Type: Ice, Snow, Alpine, 800 ft (242 m), 6 pitches, Grade III
FA: unknown
Page Views: 10,046 total · 77/month
Shared By: J. Albers on Dec 26, 2009
Admins: Chris Owen, Lurker, M Morley, Adam Stackhouse, Salamanizer suchoski, Justin Johnsen, Vicki Schwantes

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  • *NATIONAL FORESTS IN THIS AREA MAY BE CLOSED**
Details

Description

Amazing alpine ice route with a relatively short approach. Generally steep snow and 50-55 degree ice for 6 continuous pitches. Generally stay on the right side of the couloir (though both sides can be climbed) because the slope of the chute funnels rock and ice to the left side. I have seen this climb in various conditions from steep neve mixed with ice to bullet-proof steep blue ice from top to bottom. I have never seen it as a snow couloir as is shown in S.P. Parker's guidebook.

The North Couloir is the farthest right couloir on the north face. It should be obvious because it is the largest chute. When you arrive at the top of the ice at the notch, either ascend low 5th class rock to the summit (climbers right from the notch) or descend south and down to Conness Lake.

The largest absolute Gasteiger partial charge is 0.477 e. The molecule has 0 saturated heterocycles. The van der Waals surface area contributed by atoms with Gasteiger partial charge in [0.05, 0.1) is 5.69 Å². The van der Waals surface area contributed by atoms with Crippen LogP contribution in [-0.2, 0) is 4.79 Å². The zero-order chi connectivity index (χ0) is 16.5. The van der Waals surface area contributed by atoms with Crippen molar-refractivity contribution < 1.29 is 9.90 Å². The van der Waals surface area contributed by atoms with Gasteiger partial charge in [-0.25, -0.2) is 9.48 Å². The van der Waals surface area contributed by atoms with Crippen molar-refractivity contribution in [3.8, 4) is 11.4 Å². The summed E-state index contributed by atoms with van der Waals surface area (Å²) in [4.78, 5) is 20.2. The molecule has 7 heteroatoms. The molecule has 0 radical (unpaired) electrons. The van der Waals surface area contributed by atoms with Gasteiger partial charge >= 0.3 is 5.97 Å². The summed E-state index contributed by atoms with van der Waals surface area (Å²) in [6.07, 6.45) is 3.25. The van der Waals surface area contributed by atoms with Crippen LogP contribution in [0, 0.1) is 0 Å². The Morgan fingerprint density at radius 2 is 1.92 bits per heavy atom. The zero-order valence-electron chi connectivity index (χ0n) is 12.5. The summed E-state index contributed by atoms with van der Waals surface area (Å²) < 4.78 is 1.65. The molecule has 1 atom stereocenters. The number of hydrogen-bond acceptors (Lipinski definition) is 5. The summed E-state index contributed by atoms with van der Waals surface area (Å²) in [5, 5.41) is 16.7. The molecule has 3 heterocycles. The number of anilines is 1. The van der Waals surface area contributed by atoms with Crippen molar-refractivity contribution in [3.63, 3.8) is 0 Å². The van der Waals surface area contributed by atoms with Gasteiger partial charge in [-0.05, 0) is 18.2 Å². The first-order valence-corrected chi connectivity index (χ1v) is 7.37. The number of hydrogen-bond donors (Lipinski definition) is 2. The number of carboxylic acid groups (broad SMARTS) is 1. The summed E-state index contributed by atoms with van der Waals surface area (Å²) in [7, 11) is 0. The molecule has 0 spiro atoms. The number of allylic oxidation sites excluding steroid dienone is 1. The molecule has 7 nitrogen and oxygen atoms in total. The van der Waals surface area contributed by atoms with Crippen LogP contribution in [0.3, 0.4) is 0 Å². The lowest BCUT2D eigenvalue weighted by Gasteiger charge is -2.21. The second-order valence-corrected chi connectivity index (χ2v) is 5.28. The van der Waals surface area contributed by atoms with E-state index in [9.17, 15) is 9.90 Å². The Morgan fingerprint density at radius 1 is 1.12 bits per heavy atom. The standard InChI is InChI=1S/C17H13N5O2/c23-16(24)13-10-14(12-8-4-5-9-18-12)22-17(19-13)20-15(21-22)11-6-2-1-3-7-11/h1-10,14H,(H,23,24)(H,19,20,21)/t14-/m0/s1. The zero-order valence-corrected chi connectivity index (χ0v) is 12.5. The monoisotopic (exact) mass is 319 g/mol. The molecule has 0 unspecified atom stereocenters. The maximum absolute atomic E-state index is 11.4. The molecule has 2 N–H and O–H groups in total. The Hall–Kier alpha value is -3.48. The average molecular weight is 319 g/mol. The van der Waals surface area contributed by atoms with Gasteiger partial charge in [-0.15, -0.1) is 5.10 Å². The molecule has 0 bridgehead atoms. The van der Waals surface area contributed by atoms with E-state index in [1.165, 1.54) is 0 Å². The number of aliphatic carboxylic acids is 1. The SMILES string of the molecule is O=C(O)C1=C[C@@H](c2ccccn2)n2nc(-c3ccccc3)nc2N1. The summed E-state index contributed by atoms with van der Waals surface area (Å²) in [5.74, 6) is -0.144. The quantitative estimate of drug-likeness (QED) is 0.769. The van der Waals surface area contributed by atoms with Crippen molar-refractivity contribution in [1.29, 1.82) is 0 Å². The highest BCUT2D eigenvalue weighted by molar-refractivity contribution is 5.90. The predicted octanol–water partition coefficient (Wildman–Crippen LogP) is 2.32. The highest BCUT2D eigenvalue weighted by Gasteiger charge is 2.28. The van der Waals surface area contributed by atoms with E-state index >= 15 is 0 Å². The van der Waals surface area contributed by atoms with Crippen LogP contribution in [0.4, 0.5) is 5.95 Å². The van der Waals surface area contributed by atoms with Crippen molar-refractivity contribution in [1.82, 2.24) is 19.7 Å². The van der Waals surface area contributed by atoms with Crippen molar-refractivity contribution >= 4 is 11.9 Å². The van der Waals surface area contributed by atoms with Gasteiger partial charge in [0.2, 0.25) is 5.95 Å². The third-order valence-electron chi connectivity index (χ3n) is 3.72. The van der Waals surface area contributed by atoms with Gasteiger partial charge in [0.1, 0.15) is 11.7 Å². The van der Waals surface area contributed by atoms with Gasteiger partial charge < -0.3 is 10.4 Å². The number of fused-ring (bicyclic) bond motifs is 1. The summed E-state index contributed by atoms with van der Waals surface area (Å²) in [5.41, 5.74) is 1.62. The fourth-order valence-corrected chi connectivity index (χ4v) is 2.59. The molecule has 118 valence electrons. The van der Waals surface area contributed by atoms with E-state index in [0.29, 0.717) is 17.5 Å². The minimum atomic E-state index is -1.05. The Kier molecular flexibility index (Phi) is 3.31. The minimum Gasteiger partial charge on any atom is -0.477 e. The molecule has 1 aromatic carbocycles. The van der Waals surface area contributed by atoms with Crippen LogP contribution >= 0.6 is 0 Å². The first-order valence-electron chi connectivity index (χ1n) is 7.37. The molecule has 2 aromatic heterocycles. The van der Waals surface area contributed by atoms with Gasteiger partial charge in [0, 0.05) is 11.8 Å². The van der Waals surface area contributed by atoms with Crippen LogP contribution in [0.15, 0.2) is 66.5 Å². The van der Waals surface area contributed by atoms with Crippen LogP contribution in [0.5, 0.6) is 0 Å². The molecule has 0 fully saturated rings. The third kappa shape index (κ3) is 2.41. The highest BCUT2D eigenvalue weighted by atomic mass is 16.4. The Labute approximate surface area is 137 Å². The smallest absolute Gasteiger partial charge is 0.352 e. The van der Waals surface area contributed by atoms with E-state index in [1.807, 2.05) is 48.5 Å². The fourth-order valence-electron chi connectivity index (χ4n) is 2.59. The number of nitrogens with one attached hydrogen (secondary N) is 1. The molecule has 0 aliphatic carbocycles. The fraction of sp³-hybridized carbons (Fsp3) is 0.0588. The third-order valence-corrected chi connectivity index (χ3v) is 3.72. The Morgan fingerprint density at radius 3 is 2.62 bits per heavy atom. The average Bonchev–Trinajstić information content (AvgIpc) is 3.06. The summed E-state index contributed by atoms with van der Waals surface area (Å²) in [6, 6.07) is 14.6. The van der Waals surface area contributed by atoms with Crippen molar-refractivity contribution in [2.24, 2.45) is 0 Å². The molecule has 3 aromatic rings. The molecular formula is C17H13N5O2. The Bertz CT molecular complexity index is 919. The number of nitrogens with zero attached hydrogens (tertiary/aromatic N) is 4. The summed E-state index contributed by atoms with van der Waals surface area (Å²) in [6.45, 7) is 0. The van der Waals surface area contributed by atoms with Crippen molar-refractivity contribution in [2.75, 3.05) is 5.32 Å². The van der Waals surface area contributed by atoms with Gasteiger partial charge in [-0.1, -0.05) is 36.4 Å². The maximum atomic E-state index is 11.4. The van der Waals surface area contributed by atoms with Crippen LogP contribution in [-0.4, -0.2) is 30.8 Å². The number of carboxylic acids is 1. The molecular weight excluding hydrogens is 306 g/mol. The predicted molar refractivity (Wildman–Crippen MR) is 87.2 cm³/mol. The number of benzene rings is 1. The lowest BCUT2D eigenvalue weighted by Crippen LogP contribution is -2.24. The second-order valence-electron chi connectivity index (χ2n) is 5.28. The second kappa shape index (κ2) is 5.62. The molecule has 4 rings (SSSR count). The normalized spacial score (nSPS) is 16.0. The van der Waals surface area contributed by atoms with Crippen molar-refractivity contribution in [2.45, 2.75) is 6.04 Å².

Location

The route is on the north face of North Peak.

Approach: Start hiking from the Saddlebag Lake trailhead by dropping down below the dam and crossing the stream. Next hike along the west bank of Saddlebag Lake. Eventually pass Greenstone Lake on the right (north) side of the lake and continue up through a shallow slot valley past Wasco Lake. At this point you have been following a major trail. Leave the trial (to the left) and hike around the east and north shore of Cascade Lake and look for a climbers trail that heads up the rocky/grassy hillside from the north side of Cascade Lake. Once you reach the shelf and talus field that is almost even in elevation to the base of the North Peak snowfield, turn 180 degrees left and hike directly south to the base of the snowfield for the north face of North Peak. Climb the obvious snowfield to the base of the couloir.

Protection

Ice screws for protection and belays in late summer and fall. In early season you may want a small rock rack and/or a couple pickets, though I am not sure about this because I have not done it when it was snow.

Photos